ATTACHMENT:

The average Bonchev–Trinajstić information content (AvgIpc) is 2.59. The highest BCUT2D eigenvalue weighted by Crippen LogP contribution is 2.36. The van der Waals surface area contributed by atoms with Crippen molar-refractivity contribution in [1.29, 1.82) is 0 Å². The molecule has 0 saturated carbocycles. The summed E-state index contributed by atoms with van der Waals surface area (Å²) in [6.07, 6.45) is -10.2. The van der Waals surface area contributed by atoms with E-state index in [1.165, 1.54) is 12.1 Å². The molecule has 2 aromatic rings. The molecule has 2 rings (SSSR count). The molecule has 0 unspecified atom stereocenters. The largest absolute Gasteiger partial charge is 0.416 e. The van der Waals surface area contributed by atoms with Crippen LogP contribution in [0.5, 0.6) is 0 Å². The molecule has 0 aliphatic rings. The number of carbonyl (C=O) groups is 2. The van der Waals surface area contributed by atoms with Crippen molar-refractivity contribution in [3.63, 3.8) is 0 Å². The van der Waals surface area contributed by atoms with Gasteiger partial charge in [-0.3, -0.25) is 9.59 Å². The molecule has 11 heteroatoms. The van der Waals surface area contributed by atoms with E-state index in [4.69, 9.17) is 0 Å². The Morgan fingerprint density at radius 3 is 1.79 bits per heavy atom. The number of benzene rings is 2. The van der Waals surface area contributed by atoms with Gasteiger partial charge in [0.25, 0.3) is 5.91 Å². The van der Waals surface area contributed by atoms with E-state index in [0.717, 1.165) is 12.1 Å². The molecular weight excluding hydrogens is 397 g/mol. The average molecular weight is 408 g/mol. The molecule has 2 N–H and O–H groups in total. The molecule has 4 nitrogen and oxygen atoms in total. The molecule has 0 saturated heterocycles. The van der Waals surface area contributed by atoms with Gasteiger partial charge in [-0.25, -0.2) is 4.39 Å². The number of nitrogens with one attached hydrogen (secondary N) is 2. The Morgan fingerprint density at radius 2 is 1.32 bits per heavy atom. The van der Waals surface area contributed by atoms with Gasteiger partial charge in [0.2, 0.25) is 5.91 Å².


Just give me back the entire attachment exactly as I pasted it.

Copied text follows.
The average Bonchev–Trinajstić information content (AvgIpc) is 2.59. The highest BCUT2D eigenvalue weighted by Crippen LogP contribution is 2.36. The van der Waals surface area contributed by atoms with Crippen molar-refractivity contribution in [1.29, 1.82) is 0 Å². The molecule has 0 saturated carbocycles. The summed E-state index contributed by atoms with van der Waals surface area (Å²) in [6.07, 6.45) is -10.2. The van der Waals surface area contributed by atoms with E-state index in [1.165, 1.54) is 12.1 Å². The molecule has 2 aromatic rings. The molecule has 2 rings (SSSR count). The molecule has 0 unspecified atom stereocenters. The largest absolute Gasteiger partial charge is 0.416 e. The van der Waals surface area contributed by atoms with Crippen LogP contribution in [0.5, 0.6) is 0 Å². The molecule has 0 aliphatic rings. The number of carbonyl (C=O) groups is 2. The van der Waals surface area contributed by atoms with Crippen molar-refractivity contribution in [3.63, 3.8) is 0 Å². The van der Waals surface area contributed by atoms with Gasteiger partial charge in [-0.3, -0.25) is 9.59 Å². The molecule has 11 heteroatoms. The van der Waals surface area contributed by atoms with E-state index in [4.69, 9.17) is 0 Å². The Morgan fingerprint density at radius 3 is 1.79 bits per heavy atom. The number of benzene rings is 2. The van der Waals surface area contributed by atoms with Gasteiger partial charge in [0.25, 0.3) is 5.91 Å². The van der Waals surface area contributed by atoms with E-state index in [0.717, 1.165) is 12.1 Å². The molecular weight excluding hydrogens is 397 g/mol. The average molecular weight is 408 g/mol. The molecule has 2 N–H and O–H groups in total. The molecule has 4 nitrogen and oxygen atoms in total. The molecule has 0 saturated heterocycles. The van der Waals surface area contributed by atoms with Gasteiger partial charge in [-0.25, -0.2) is 4.39 Å². The number of nitrogens with one attached hydrogen (secondary N) is 2. The Morgan fingerprint density at radius 2 is 1.32 bits per heavy atom. The van der Waals surface area contributed by atoms with Gasteiger partial charge in [0.2, 0.25) is 5.91 Å².